Samanu (Wheat Pudding)

Samanu is a sweet paste made from germinated wheat, which usually takes several days to prepare. It symbolizes wealth and happiness and reminds Iranians of the importance of hard work and patience. A mixture of wheat, water, and sugar is boiled and slowly stirred until it becomes a thick, dark brown paste.

Senjed (Dried Fruit of Lotus)

Senjed, commonly known as the dried fruit of the lotus tree, represents love and affection. The flavor of this fruit is symbolically sweet, and its brown color is intended to remind us of the simplicity of life. It is eaten as a snack, typically mixed with almonds or walnuts and adds a tangy flavor to the traditional tabletop arrangement.

Sir (Garlic)

Sir, or garlic, represents medicine and health. Iranians believe that eating garlic keeps illnesses and disease at bay, especially during the seasonal changes of springtime. Garlic is also said to represent cleansing and helping individuals rid themselves of negative energies.

Somaq (Somac Fruit)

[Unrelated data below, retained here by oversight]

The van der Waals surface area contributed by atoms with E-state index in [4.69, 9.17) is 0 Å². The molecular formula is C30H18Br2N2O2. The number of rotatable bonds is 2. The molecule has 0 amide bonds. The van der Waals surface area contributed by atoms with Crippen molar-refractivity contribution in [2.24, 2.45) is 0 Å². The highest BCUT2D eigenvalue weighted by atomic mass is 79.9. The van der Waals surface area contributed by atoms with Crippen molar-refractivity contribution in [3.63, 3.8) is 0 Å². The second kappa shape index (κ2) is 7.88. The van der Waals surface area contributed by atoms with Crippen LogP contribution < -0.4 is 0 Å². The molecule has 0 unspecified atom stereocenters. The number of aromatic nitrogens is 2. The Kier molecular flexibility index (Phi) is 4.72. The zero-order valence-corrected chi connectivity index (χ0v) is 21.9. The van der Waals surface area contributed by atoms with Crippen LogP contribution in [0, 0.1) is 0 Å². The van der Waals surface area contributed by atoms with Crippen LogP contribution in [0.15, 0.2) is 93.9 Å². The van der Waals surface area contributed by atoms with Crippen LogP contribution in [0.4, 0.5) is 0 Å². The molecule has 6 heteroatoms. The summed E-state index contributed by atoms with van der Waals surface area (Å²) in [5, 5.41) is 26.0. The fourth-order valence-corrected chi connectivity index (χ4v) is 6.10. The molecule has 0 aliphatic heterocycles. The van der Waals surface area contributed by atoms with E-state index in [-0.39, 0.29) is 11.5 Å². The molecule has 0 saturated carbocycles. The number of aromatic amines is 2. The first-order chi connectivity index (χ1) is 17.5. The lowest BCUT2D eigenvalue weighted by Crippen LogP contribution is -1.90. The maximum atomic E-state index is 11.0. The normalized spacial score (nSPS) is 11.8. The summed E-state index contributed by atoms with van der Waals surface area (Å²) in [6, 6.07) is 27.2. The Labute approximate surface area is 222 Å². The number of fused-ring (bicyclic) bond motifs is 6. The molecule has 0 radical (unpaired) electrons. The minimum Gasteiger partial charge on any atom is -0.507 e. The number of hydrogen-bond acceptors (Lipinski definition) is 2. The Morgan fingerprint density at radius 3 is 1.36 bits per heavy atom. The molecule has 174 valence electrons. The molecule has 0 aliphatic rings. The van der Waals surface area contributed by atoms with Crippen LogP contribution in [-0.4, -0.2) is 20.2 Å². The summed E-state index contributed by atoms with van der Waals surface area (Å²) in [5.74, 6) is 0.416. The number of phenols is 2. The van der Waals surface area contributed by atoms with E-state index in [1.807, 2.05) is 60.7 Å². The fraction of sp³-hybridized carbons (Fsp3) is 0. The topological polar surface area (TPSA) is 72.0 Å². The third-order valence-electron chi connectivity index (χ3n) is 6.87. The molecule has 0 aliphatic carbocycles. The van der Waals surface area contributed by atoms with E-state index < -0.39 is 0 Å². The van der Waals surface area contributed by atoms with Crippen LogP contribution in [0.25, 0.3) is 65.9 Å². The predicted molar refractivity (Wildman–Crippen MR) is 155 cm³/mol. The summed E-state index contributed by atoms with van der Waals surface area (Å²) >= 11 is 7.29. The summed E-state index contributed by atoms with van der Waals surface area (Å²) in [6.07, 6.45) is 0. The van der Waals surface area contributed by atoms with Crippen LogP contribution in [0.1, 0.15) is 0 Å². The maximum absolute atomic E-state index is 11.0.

The red color of the sumac berries represents the sunrise and the new life that it brings. It is believed that its use in the Haft Seen will bring blessings and wealth to the household. The berry also symbolizes patience.

Serkeh (Vinegar)

Serkeh, or vinegar, symbolizes age and patience. It is supposed to promote long life and good health. Iranians keep Serkeh vinegar in their homes because it has been linked to preventing colds and flu.

Seer (Garlic)

Seer, or garlic, represents exorcism and ridding oneself of negative powers. Garlic, in ancient times, was believed to have been able to ward off evil spirits and promote positivity.

Setting Up the Haft Sin

ToIranTour - Setting Up the Haft Sin
Photo by Fatane Rahimi on Unsplash